School of Medicine leaders will be planning a special event in the coming weeks to celebrate Arnold’s life and contributions to the school.

Dr. John Lantos answers question, ‘Do we still need doctors?’

Dr. John Lantos

Doctors have been around since the beginning of human civilization. But are they still necessary today?

John Lantos, M.D., director of the Bioethics Center at Children’s Mercy Kansas City Hospital, broached the subject on Dec. 10 as keynote speaker at the School of Medicine’s annual Noback-Burton Lectureship.

For much of early civilization, doctors offered little more than a caring bedside presence, Lantos said. Advanced medical science, however, changes the way people think about doctors and what they can do.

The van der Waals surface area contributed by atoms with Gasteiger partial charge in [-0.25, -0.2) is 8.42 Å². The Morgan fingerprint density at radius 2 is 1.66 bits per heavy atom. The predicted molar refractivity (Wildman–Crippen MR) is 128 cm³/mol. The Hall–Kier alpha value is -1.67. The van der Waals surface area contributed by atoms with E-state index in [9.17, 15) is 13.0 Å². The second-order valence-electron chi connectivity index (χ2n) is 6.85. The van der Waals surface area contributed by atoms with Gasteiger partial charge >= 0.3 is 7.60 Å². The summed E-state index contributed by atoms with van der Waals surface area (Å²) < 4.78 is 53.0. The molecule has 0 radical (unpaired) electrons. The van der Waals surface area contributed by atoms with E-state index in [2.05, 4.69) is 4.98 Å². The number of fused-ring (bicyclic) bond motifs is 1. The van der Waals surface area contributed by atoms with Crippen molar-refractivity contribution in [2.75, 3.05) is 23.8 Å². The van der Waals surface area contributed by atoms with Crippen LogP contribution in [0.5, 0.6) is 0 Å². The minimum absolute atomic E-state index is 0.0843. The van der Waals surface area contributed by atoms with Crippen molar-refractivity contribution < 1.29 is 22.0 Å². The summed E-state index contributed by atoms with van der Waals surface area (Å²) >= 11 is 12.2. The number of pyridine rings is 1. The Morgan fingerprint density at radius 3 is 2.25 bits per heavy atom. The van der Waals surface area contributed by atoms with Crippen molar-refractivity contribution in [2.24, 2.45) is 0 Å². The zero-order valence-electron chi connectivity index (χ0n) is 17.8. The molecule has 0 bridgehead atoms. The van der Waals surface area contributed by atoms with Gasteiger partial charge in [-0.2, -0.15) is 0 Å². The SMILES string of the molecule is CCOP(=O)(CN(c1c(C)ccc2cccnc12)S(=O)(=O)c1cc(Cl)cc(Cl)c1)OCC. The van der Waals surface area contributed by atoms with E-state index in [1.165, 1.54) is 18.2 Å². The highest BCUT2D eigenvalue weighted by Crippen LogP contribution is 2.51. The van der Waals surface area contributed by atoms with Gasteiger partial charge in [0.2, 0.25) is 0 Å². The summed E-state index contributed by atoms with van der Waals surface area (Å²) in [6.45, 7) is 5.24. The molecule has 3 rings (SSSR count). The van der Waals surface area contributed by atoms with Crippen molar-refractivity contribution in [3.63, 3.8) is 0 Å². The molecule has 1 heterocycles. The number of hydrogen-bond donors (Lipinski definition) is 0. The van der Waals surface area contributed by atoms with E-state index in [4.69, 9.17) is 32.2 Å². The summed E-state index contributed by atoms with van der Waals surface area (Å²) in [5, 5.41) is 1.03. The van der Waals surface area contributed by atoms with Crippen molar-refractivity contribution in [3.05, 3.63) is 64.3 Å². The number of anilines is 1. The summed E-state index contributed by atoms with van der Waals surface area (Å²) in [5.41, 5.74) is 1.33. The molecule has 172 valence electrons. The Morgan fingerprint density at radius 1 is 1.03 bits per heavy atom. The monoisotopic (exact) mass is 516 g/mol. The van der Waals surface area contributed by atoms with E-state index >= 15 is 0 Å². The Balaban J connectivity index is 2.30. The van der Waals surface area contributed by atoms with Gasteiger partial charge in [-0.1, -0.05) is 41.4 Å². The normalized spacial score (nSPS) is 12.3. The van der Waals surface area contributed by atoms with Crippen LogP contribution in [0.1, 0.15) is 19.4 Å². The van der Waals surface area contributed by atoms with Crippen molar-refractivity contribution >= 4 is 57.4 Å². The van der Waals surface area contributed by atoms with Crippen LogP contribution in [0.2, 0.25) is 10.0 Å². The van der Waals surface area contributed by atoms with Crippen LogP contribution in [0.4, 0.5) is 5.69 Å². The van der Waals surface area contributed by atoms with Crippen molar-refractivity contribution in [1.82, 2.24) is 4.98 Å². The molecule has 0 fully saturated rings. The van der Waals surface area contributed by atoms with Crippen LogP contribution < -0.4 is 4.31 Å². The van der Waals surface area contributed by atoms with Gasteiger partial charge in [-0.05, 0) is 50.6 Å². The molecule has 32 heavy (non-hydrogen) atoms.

School of Medicine founding dean Richardson K. Noback, M.D., for whom the annual lectureship is named, once described the doctor as a morally responsible problem solver on behalf of people experiencing difficulty.

Lantos asked to imagine what would happen if artificial intelligence could be used to remove from doctors the moral responsibility of making decisions. Similarly, he asked, if algorithms can be developed to solve many of the problems that doctors use their minds to discern, will we still need doctors?

He quoted Eric Topol, noted cardiologist and former head of the Cleveland Clinic and Scripps Institute for Translational Research, with the answer.

“We will still need doctors to give the human touch,” Lantos said. “We still need doctors to provide empathy.”